At the court hearing on March 15, 2011, V.S. stipulated that she and her son were in need of services, specifically a “mommy and me” program. Contrary to his certification, T.J. testified that if V.S. were unsuccessful, he would seek custody himself in his mother's home, with his mother serving as his support system. However, T.J.'s preference was that V.S. continue to engage in services and that Thomas remain in her care.
T.J. resisted a finding that he was in need of services. He testified that he could attend parenting classes without Division assistance, and did not need other Division services or assistance. After hearing the testimony of T.J. and the Division caseworker, the court found by clear and convincing evidence that T.J. was in need of services, in part because he was relying on the Division's services provided to V.S. The court ordered T.J. to attend parenting classes at the Division's selected program, obtain and maintain stable housing, and seek full-time employment. His visitation was still supervised by his mother.
At a June 2011 hearing, it was reported that T.J. had been arrested in April and was still incarcerated, arising out of an alleged assault of V.S. As a result of V.S.'s progress, the court granted her sole legal and physical custody of Thomas. The court ordered V.S. to attend educational and other services. T.J. was required to continue to comply with the parenting skills program. Visitation was conditioned upon his contacting the Division and engaging in services. T.J.'s counsel interposed no objection.
At a September 2011 hearing, T.J.'s counsel, in T.J.'s presence, expressed support for the plan that was in place for V.S. to obtain full physical and legal custody. It was disclosed that he was exercising visitation at his mother's house without Division oversight, contrary to the court's order. The court declined to dismiss T.J. from the case and essentially continued prior orders.
T.J.'s position remained unchanged by the January 2012 hearing. T.J. was present, but left before the hearing to attend a vocational program. As she had previously, his attorney stated that he “supports what the mother is doing in terms of ․ having physical custody of the child.” She requested unsupervised parenting time. A similar representation was made at a court hearing in April 2012.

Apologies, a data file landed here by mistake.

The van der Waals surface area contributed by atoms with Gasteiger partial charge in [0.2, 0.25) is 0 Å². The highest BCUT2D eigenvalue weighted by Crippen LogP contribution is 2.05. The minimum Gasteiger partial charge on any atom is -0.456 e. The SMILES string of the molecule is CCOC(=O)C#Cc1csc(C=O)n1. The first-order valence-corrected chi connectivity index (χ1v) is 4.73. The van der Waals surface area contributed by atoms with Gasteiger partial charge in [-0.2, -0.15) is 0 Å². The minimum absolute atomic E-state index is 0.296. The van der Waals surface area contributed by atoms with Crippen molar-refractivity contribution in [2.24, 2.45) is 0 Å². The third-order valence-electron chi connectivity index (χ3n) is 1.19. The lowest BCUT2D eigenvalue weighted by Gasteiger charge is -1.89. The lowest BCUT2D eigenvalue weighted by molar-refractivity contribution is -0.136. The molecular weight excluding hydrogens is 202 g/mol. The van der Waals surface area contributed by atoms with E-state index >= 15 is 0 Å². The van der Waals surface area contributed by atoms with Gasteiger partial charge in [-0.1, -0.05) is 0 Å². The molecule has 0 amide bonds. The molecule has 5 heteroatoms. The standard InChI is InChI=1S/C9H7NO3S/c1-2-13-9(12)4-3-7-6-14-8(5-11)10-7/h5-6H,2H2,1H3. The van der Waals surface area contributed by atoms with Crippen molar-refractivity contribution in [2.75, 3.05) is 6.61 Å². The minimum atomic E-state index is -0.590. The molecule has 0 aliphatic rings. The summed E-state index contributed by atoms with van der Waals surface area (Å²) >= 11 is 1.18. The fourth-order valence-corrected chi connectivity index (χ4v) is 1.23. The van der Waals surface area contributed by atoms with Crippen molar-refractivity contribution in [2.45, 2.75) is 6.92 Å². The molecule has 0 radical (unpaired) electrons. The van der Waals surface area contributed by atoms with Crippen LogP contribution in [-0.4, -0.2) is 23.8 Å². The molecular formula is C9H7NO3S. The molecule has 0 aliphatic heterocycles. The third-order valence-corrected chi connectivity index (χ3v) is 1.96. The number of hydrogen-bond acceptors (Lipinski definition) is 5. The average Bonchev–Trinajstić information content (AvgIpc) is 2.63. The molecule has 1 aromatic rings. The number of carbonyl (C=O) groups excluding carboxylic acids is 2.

T.J. did not appear at the April hearing. The Division reported that V.S., who also was not present, was not complying with various court-ordered services. The Division sought a fact-finding hearing, upon notice to V.S. and T.J., at which the Division would seek a change in custody.
Notwithstanding this change in circumstances, T.J.'s counsel did not seek custody on T.J.'s behalf. She stated, “He doesn't have custody of the child. All he wants is visits.” Acknowledging that T.J. was not attending parenting classes, she argued that T.J. was receiving parenting advice from his mother. The order pertaining to T.J. continued previous provisions. However, the court ordered V.S. to find an alternative arrangement for custody of Thomas by the next hearing.
At the following hearing on May 8, 2012, V.S. proposed relocating to Philadelphia, where she would reside with her aunt, M.S. V.S. would share legal custody with M.S., and M.S. would exercise sole physical custody. The Law Guardian supported the plan.
T.J.'s counsel stated that T.J. objected to the plan, because it allegedly would sever his parental rights. Counsel proposed that Thomas be placed with T.J.'s mother, who had been actively involved in Thomas's life.
However, when the court inquired of T.J., he consented to the plan. The Division's counsel proposed that the order provide for alternating weekend visitation at his mother's house. The judge asked, “Would that satisfy [T.J.'s] concern?” T.J. replied, “Well, I'm good. That's all right.” The court asked, “Do you agree to the every other weekend parenting time for yourself, supervised by your mother, and that custody would be shared between Madames [S.]?” T.J. replied, “Yeah. I agree.” The court then confirmed that T.J. was thinking clearly, had the advice of counsel, and was entering the agreement knowingly and voluntarily.